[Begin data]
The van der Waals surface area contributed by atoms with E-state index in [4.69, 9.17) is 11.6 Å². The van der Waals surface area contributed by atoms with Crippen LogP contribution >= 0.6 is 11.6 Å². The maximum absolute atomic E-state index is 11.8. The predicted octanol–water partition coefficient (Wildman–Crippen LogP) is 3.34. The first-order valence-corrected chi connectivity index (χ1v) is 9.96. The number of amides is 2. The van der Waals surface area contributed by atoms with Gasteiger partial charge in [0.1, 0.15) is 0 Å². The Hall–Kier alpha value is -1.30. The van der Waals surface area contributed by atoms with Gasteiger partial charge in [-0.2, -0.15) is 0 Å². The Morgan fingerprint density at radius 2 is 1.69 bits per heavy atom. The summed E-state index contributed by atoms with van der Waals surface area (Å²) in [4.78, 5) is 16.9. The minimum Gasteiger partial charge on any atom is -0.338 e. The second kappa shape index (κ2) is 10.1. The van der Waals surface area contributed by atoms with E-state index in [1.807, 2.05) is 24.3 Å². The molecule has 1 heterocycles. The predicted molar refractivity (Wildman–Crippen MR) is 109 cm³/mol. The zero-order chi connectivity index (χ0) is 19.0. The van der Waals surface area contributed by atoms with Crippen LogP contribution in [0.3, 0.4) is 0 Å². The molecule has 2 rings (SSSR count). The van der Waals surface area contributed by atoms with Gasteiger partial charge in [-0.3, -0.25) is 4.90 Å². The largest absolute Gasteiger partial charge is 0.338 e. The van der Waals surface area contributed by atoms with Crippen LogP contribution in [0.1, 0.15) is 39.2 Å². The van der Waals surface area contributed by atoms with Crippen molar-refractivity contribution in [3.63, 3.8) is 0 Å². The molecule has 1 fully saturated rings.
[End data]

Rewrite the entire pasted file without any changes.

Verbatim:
The van der Waals surface area contributed by atoms with E-state index in [4.69, 9.17) is 11.6 Å². The van der Waals surface area contributed by atoms with Crippen LogP contribution >= 0.6 is 11.6 Å². The maximum absolute atomic E-state index is 11.8. The predicted octanol–water partition coefficient (Wildman–Crippen LogP) is 3.34. The first-order valence-corrected chi connectivity index (χ1v) is 9.96. The number of amides is 2. The van der Waals surface area contributed by atoms with Gasteiger partial charge in [0.1, 0.15) is 0 Å². The Hall–Kier alpha value is -1.30. The van der Waals surface area contributed by atoms with Gasteiger partial charge in [-0.2, -0.15) is 0 Å². The Morgan fingerprint density at radius 2 is 1.69 bits per heavy atom. The summed E-state index contributed by atoms with van der Waals surface area (Å²) in [4.78, 5) is 16.9. The minimum Gasteiger partial charge on any atom is -0.338 e. The second kappa shape index (κ2) is 10.1. The van der Waals surface area contributed by atoms with E-state index in [1.807, 2.05) is 24.3 Å². The molecule has 1 heterocycles. The predicted molar refractivity (Wildman–Crippen MR) is 109 cm³/mol. The zero-order chi connectivity index (χ0) is 19.0. The van der Waals surface area contributed by atoms with Crippen LogP contribution in [0.3, 0.4) is 0 Å². The molecule has 2 rings (SSSR count). The van der Waals surface area contributed by atoms with Gasteiger partial charge in [-0.3, -0.25) is 4.90 Å². The largest absolute Gasteiger partial charge is 0.338 e. The van der Waals surface area contributed by atoms with Crippen LogP contribution in [0.1, 0.15) is 39.2 Å². The van der Waals surface area contributed by atoms with Crippen molar-refractivity contribution in [3.63, 3.8) is 0 Å². The molecule has 1 fully saturated rings.